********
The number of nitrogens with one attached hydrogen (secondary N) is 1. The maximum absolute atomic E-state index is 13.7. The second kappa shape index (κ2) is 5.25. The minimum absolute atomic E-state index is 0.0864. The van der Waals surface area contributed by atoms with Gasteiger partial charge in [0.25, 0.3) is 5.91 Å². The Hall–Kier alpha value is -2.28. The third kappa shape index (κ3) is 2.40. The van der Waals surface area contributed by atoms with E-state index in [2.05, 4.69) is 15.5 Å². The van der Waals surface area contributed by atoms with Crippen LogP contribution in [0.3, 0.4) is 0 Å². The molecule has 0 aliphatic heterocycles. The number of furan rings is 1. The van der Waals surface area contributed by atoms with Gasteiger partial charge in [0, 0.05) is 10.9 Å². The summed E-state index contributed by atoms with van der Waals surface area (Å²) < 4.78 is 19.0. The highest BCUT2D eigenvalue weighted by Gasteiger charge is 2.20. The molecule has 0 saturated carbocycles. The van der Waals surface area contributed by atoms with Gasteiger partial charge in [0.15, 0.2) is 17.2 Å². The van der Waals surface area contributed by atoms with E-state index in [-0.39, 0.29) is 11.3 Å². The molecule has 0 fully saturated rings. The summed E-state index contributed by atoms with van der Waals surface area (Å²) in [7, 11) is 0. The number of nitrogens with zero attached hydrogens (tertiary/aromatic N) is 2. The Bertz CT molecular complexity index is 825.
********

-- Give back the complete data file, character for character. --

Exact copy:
The number of nitrogens with one attached hydrogen (secondary N) is 1. The maximum absolute atomic E-state index is 13.7. The second kappa shape index (κ2) is 5.25. The minimum absolute atomic E-state index is 0.0864. The van der Waals surface area contributed by atoms with Gasteiger partial charge in [0.25, 0.3) is 5.91 Å². The Hall–Kier alpha value is -2.28. The third kappa shape index (κ3) is 2.40. The van der Waals surface area contributed by atoms with E-state index in [2.05, 4.69) is 15.5 Å². The van der Waals surface area contributed by atoms with Crippen LogP contribution in [0.3, 0.4) is 0 Å². The molecule has 0 aliphatic heterocycles. The number of furan rings is 1. The van der Waals surface area contributed by atoms with Gasteiger partial charge in [0, 0.05) is 10.9 Å². The summed E-state index contributed by atoms with van der Waals surface area (Å²) < 4.78 is 19.0. The highest BCUT2D eigenvalue weighted by Gasteiger charge is 2.20. The molecule has 0 saturated carbocycles. The van der Waals surface area contributed by atoms with Gasteiger partial charge in [0.15, 0.2) is 17.2 Å². The van der Waals surface area contributed by atoms with E-state index in [-0.39, 0.29) is 11.3 Å². The molecule has 0 fully saturated rings. The summed E-state index contributed by atoms with van der Waals surface area (Å²) in [7, 11) is 0. The number of nitrogens with zero attached hydrogens (tertiary/aromatic N) is 2. The Bertz CT molecular complexity index is 825.